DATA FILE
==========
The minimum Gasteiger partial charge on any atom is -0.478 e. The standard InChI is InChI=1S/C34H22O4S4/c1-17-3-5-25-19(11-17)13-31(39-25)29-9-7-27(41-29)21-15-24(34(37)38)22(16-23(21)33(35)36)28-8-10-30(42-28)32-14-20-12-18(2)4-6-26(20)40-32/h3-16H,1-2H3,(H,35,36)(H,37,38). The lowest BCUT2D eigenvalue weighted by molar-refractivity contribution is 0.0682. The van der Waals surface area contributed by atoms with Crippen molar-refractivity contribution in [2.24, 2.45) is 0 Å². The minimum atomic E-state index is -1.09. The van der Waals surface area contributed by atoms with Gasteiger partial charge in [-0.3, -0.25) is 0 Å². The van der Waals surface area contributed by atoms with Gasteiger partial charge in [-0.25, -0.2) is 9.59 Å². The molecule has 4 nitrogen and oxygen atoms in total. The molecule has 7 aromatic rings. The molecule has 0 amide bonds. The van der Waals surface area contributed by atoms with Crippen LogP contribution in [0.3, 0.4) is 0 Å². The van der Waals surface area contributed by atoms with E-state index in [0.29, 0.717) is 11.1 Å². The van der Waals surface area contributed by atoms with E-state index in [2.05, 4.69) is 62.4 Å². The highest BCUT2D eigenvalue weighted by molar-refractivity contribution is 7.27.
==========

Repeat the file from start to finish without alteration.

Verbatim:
The minimum Gasteiger partial charge on any atom is -0.478 e. The standard InChI is InChI=1S/C34H22O4S4/c1-17-3-5-25-19(11-17)13-31(39-25)29-9-7-27(41-29)21-15-24(34(37)38)22(16-23(21)33(35)36)28-8-10-30(42-28)32-14-20-12-18(2)4-6-26(20)40-32/h3-16H,1-2H3,(H,35,36)(H,37,38). The lowest BCUT2D eigenvalue weighted by molar-refractivity contribution is 0.0682. The van der Waals surface area contributed by atoms with Crippen molar-refractivity contribution in [2.24, 2.45) is 0 Å². The minimum atomic E-state index is -1.09. The van der Waals surface area contributed by atoms with Gasteiger partial charge in [-0.3, -0.25) is 0 Å². The van der Waals surface area contributed by atoms with Gasteiger partial charge in [-0.25, -0.2) is 9.59 Å². The molecule has 4 nitrogen and oxygen atoms in total. The molecule has 7 aromatic rings. The molecule has 0 amide bonds. The van der Waals surface area contributed by atoms with Crippen LogP contribution in [0.3, 0.4) is 0 Å². The van der Waals surface area contributed by atoms with E-state index in [0.29, 0.717) is 11.1 Å². The van der Waals surface area contributed by atoms with E-state index in [2.05, 4.69) is 62.4 Å². The highest BCUT2D eigenvalue weighted by molar-refractivity contribution is 7.27.